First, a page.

As we all know, hydration is essential to your overall health. Our bodies are made up of about 60% water. Since we’re constantly losing water throughout the day, it’s extremely important to replenish it.
A lack of adequate water intake can negatively affect your energy levels and brain function throughout the day and put you at higher risk for health concerns like urinary or kidney problems, seizures, or low blood volume shock (hypovolemic shock).
When it comes to how much water you should be drinking in a day, many of you have probably heard the 8-8 rule of thumb (eight 8-ounce glasses a day).
However, many experts actually recommend you drink more than that.
According to The Institute of Medicine’s Food and Nutrition Board, women should be drinking more than 11 8-ounce cups (91 ounces) of fluid daily, and men should be drinking more than 15 cups (125 ounces) of fluid per day.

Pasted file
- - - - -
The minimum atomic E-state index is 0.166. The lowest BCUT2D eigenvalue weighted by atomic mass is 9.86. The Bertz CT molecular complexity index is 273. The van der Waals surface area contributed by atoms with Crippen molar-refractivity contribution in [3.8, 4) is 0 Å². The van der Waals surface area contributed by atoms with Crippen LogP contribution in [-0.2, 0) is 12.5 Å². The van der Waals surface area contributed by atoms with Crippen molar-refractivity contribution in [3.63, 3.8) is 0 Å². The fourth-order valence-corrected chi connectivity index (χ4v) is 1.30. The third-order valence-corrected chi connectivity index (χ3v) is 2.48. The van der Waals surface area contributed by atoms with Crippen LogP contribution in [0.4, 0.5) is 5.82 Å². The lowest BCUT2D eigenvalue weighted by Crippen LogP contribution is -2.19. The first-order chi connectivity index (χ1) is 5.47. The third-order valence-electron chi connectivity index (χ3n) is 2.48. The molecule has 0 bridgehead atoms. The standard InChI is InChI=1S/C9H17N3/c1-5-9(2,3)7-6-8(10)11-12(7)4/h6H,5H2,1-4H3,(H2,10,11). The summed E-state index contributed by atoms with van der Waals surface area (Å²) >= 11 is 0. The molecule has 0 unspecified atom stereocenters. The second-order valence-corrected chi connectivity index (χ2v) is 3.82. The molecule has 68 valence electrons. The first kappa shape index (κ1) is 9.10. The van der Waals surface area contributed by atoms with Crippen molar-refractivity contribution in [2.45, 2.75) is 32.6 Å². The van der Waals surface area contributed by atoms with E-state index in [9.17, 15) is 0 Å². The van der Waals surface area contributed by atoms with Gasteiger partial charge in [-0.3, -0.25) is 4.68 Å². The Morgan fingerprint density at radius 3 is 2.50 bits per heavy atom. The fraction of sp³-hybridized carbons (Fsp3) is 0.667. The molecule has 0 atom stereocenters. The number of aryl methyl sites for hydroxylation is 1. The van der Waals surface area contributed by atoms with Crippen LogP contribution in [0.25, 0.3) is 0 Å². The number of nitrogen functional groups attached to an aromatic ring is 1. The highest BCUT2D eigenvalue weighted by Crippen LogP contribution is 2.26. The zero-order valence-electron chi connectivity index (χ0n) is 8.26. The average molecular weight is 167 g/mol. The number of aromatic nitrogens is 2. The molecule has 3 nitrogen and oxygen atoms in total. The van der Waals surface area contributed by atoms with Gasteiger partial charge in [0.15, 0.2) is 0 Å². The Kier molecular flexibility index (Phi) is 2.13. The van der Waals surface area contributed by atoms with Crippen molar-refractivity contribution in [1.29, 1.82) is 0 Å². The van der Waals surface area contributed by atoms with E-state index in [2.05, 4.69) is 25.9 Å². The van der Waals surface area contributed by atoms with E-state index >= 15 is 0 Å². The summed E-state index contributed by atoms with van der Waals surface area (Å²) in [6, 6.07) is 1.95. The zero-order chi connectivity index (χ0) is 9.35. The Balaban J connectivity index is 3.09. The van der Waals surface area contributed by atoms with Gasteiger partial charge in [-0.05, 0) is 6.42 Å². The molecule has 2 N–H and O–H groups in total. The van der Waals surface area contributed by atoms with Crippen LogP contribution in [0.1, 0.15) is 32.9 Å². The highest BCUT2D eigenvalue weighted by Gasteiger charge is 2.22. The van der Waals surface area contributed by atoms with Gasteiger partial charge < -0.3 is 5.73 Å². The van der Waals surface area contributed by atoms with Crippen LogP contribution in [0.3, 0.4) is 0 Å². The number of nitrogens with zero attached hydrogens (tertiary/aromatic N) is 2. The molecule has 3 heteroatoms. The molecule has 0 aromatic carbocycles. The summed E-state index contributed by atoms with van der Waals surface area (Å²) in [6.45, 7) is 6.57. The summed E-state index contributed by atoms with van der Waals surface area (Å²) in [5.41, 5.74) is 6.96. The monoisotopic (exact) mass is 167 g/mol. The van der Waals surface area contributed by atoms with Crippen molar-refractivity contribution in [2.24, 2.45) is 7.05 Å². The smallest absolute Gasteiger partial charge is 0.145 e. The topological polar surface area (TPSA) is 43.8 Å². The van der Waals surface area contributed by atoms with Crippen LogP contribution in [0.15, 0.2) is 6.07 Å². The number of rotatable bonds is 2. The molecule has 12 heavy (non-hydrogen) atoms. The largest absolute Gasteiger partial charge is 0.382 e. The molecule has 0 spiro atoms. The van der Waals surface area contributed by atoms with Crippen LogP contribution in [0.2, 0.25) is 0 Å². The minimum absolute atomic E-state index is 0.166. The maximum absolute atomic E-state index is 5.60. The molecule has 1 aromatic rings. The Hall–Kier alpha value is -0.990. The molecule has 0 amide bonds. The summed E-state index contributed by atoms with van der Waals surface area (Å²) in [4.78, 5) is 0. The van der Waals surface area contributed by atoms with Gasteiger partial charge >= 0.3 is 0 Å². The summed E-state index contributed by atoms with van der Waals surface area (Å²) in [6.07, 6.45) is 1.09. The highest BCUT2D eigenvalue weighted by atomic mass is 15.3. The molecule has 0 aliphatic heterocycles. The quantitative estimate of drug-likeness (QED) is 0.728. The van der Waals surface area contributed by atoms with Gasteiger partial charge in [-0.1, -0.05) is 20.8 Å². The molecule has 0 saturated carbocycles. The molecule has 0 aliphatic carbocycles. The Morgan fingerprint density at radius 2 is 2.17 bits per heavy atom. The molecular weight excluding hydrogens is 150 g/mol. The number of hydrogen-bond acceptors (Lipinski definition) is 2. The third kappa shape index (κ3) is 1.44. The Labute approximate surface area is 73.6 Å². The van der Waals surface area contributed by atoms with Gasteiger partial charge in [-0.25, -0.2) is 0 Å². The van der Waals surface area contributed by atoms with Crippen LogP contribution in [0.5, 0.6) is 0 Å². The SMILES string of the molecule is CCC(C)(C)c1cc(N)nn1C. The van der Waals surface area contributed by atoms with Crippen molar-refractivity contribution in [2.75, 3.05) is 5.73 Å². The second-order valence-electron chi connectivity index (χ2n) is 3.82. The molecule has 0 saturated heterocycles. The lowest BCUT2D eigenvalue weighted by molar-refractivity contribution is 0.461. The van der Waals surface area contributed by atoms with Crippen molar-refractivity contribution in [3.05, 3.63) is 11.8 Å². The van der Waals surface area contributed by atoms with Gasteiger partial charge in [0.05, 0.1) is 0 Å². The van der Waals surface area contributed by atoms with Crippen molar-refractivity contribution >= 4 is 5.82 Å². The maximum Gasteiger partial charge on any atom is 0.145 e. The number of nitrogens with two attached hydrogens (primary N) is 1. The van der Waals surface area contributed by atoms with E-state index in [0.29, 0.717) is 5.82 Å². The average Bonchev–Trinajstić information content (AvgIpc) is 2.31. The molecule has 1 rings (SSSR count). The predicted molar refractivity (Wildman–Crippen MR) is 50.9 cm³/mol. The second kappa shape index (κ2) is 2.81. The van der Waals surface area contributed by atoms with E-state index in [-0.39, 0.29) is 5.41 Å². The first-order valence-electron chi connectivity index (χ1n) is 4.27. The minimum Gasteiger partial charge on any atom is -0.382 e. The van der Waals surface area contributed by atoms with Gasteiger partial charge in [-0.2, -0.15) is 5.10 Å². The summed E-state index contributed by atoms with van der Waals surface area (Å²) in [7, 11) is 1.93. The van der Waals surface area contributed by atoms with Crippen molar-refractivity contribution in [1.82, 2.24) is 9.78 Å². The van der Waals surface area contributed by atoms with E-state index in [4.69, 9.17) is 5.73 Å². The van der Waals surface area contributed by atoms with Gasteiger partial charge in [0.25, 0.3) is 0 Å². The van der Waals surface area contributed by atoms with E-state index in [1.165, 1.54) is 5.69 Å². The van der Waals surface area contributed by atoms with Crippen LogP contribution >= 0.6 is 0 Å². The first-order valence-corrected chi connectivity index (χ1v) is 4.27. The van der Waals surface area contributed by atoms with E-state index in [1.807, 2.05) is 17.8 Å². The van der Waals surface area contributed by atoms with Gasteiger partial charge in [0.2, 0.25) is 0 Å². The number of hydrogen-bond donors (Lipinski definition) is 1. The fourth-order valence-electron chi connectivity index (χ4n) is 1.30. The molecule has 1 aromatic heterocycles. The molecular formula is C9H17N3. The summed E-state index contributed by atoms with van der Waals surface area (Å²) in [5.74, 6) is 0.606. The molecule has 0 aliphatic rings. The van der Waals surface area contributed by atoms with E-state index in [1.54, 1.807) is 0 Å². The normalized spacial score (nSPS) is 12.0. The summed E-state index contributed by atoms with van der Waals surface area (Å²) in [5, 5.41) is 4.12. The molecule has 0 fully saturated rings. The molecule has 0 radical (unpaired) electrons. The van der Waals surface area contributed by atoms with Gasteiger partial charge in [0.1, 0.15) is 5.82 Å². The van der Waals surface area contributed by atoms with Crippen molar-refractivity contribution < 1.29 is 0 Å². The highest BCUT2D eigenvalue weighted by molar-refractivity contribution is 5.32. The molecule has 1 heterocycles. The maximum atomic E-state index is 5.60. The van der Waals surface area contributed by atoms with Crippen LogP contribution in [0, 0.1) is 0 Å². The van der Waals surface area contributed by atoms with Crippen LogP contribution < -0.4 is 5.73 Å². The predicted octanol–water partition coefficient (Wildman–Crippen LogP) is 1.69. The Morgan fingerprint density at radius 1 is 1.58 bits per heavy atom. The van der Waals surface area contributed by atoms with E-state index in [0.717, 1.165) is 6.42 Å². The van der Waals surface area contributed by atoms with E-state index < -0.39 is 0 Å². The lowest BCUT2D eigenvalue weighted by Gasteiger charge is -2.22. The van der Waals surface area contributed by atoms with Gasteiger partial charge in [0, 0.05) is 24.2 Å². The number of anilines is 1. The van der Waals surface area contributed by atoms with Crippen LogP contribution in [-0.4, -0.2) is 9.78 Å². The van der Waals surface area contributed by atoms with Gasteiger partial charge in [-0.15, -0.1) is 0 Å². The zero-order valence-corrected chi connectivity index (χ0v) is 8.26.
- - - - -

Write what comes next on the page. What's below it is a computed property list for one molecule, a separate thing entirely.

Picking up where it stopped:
That being said, these recommendations include fluids ranging beyond water. You can get fluid from other beverages and food as well. In fact, about 20% of daily fluid intake usually comes from food, while the rest comes from beverages.
For some people, eight 8-ounce glasses may be enough. There are several key factors that influence an individual’s water needs.
Your need for water most commonly increases in these scenarios:
- In warm or hot weather
- During vigorous activity or exercise
- During illness (especially illnesses involving fever, vomiting, diarrhea or coughing)
As a general rule, your fluid intake is most likely adequate if you rarely feel thirsty and if your urine is colorless or light yellow.
However, it’s usually not a bad thing to add more water to your diet. Most Americans don’t need to worry about over-hydrating. For healthy adults who eat an average American diet, drinking too much water is rare.
“Safe Drinking Water: Tap Water, Bottled Water, & Water Filters.” WebMD, WebMD, www.webmd.com/women/safe-drinking-water#1.
“Water: How Much Should You Drink Every Day?” Mayo Clinic, Mayo Foundation for Medical Education and Research, 6 Sept. 2017, www.mayoclinic.org/healthy-lifestyle/nutrition-and-healthy-eating/in-depth/water/art-20044256.